POPIA Act-GWM Chartered Accountants
The much-anticipated Protection of Personal Information Act 4 of 2013(POPIA) comes into effect on 1 July 2021, giving businesses until the end of this month to comply with the new legislation. Whether your business is listed as a corporate or sole proprietor, the legislation is binding, if you are processing personal data.
If you collect or hold information about an identifiable individual or if you use, disclose, retain or destroy that information, you are likely to be processing personal data. The scope of POPIA is very wide and it applies to almost everything you might do with an individual’s personal details including details of your employees.
You could face non-compliance penalties of up to R10 million or 10 years in jail, so it is very important to get your personal information records in order.
The good news is that there are a few steps you can take as a small business owner that’ll move you closer to POPIA compliance and significantly reduce the chances that you suffer a personal data breach.
The Information Officer must be registered with the Information Regulator on their electronic portal. If you haven’t appointed one in writing, the CEO of the company will automatically become one.
The general responsibilities of the Information Officer is:
Personal information means information relating to an identifiable, living, natural person, and where it is applicable, an identifiable existing juristic person, including, but not limited to:
3. Evaluate all service agreements relating to data processing and update your contracts accordingly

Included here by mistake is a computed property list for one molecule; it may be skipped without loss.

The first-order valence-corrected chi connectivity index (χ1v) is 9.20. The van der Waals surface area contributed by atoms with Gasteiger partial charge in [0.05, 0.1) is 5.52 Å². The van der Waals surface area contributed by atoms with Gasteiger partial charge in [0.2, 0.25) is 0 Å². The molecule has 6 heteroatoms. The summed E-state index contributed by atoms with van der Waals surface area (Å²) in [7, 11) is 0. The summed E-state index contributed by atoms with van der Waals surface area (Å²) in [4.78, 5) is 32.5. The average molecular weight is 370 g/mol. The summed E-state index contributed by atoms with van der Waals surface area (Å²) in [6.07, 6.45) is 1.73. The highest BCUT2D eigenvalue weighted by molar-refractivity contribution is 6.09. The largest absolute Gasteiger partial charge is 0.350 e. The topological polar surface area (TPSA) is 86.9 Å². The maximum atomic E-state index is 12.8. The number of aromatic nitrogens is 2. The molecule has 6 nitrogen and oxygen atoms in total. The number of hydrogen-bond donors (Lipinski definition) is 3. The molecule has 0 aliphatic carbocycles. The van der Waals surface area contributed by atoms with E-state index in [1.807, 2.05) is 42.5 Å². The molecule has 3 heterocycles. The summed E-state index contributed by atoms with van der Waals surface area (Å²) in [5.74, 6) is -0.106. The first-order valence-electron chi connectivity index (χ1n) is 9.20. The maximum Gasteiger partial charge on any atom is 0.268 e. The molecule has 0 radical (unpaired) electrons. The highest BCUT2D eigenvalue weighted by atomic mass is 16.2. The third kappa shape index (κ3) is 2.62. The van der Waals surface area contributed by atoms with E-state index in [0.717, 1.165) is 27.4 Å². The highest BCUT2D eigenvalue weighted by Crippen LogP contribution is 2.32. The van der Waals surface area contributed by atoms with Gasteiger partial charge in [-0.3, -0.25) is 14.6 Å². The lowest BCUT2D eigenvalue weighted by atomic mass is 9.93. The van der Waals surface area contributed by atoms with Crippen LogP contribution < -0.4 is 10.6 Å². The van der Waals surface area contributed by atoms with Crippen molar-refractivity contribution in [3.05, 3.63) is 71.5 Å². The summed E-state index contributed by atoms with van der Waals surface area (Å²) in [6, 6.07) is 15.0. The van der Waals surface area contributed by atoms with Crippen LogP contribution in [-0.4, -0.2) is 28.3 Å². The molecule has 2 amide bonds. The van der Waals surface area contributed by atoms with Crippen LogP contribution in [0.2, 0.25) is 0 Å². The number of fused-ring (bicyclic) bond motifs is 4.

Any third parties (”operators”) who hold or process any personal information for you, must act with your authority, treat the information as confidential, and have in place all the necessary security measures.
To comply with the Act, businesses must implement proper systems for getting individuals' consent and for deleting or destroying personal information once it's no longer required. They should add disclaimers to physical and digital forms where applicable, and update their terms and conditions to communicate what information they possess and how it will be used, stored and, if applicable, shared.
In your framework you must:
Training of all relevant staff should be conducted continuously to ensure that staff are trained to understand the impact of POPIA on their particular area of focus within the organisation
Brainstorm with your team all possible vulnerabilities for loss of, damage to or unauthorised destruction of personal information and unlawful access to or processing of personal information and patch them.
Any actual or suspected breaches (called “security compromises” in POPIA) must be reported “as soon as reasonably possible” to both the Information Regulator and the data subject/s involved.
Direct Marketing includes any approach to a data subject to promote or offer to supply, in the ordinary course of the business, any goods or services. You can only market similar products to current customers, and potential new customers can only be marketed to with their consent.
POPIA establishes the rights and duties that are designed to safeguard personal data. In terms of POPIA, the legitimate needs of organisations to collect and use personal data for business and other purposes are balanced against the right of individuals to have their right of privacy, in the form of their personal details, respected. Most responsible businesses will already comply with POPIA in their normal course of business, it is just important that they now document that they have considered the POPIA requirements.